Theoretical Analysis of Beneficial and Detrimental Effects of Controlled Shot Peening in High Strength Aluminium Alloys

Author:  See below
Source:  Conf Proc: ICSP-8 Sept. 16-20, 2002 Garmisch-Partenkirchen, Germany
Doc ID:  2002071
Year of Publication:  2002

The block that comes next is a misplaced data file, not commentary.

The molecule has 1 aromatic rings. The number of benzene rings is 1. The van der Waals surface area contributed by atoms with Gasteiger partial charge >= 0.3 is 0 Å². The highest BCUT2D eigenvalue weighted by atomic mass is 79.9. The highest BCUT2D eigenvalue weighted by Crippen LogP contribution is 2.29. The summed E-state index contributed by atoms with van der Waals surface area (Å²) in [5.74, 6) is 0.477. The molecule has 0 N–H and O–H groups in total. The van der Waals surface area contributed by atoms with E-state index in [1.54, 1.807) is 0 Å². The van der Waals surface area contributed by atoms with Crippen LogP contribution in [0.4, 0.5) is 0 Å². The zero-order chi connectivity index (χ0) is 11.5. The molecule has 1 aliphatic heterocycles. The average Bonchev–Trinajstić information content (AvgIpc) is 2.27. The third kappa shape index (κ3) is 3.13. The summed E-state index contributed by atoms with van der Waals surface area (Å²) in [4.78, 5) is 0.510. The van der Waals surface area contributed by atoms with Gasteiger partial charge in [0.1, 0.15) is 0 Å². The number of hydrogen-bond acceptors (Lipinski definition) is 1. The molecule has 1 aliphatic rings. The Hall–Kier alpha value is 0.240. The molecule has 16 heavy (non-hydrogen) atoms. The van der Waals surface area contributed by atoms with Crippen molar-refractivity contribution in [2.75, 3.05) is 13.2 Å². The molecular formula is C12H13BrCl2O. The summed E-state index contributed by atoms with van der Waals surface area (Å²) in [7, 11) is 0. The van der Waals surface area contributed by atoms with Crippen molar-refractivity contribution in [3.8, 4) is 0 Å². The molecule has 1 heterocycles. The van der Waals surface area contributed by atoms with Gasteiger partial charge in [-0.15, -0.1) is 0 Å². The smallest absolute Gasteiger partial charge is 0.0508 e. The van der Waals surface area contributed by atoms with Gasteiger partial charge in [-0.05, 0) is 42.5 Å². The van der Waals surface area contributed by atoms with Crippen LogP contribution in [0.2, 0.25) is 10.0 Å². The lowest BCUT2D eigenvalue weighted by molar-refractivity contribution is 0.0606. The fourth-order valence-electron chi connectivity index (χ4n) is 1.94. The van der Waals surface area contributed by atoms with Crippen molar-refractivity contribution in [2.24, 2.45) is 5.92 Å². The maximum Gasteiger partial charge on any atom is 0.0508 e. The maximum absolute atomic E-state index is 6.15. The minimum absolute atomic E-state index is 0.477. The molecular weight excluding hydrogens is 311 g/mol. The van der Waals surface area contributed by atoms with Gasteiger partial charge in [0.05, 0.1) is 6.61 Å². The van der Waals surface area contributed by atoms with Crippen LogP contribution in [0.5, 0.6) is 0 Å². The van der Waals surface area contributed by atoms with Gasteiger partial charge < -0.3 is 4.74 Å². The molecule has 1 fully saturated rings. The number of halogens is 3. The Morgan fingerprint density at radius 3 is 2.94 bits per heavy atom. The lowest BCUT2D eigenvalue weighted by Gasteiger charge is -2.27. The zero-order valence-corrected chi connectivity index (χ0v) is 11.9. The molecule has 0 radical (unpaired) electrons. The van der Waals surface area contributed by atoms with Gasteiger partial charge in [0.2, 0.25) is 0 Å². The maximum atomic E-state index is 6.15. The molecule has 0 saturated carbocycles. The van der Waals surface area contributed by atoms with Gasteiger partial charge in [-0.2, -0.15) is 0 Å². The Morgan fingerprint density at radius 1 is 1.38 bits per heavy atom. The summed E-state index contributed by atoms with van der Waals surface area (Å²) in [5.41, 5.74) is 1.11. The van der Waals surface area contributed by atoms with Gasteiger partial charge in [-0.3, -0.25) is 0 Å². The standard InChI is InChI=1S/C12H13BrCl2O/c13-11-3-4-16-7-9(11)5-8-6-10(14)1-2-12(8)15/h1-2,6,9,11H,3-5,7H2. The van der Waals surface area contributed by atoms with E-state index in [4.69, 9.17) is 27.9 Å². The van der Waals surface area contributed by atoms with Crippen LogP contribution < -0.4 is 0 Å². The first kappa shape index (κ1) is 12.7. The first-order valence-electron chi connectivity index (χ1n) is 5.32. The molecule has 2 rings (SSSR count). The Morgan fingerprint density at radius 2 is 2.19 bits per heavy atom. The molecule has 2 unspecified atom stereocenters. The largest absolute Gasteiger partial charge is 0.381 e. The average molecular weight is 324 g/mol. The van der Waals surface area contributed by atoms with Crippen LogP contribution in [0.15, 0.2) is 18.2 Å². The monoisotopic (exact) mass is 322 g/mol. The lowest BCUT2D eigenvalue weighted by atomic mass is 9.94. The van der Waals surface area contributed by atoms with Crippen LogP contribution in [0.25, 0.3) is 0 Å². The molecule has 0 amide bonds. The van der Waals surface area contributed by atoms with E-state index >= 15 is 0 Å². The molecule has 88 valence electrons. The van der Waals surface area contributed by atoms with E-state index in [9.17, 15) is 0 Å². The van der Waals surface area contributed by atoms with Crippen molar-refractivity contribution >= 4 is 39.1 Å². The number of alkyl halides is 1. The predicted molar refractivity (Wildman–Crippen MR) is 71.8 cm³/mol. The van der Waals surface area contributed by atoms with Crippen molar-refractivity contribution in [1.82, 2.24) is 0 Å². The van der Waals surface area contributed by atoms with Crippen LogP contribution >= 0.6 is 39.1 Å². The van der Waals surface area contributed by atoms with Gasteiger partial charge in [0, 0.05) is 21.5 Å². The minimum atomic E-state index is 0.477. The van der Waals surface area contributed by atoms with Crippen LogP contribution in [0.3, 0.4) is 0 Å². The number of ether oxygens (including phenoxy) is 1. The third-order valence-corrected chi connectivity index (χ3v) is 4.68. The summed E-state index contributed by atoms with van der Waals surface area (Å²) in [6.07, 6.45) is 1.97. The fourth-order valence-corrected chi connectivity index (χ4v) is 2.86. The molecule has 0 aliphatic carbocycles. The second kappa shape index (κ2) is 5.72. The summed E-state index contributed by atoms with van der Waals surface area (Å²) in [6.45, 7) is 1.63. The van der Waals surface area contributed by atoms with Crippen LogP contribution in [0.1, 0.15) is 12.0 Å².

Authors Chris A. Rodopoulos 1, Rachel E. Edwards 1, Sean Curtis 1, Jose Solis Romero 1, Jung-Hee Choi 1,2, Eduardo de los Rios 1 and Andrew Levers 3 1 Division of Aeronautical Applications, Department of Mechanical Engineering, University of Sheffield, Sheffield, UK 2 Hyundai Motor Company, S. Korea 3 Airbus UK, Chester, UK 1 Introduction For many years controlled shot peening (CSP) was considered as a surface treatment of questionable benefits. This impression was fuelled by contradictory results from fatigue experiments [1,2]. It is now clear that the performance of CSP in terms of fatigue depends on the balance between its beneficial (compressive residual stress and work hardening) and detrimental effects (surface roughening) [3,4]. Hence, in order to achieve a favourable fatigue performance, the role of those effects has to be analysed and understood. To achieve such undertaking it is essential to consider their interaction with other parameters such as the nature of the target material and the loading conditions. This work brings together two micromechanical models, (i) for notch sensitivity [5] and (ii) for fatigue life [6]. The former assesses the effect of surface roughening, whilst the latter incorporates the residual stress distribution and work hardening on fatigue life calculations. Combination of the two models allows the determination of the residual stress distribution to meet specific improvements in fatigue life (improvement life factor, ILF). Using the ILF methodology, the effects of CSP can be scrutinised against stress level, surface roughness and ILF value.

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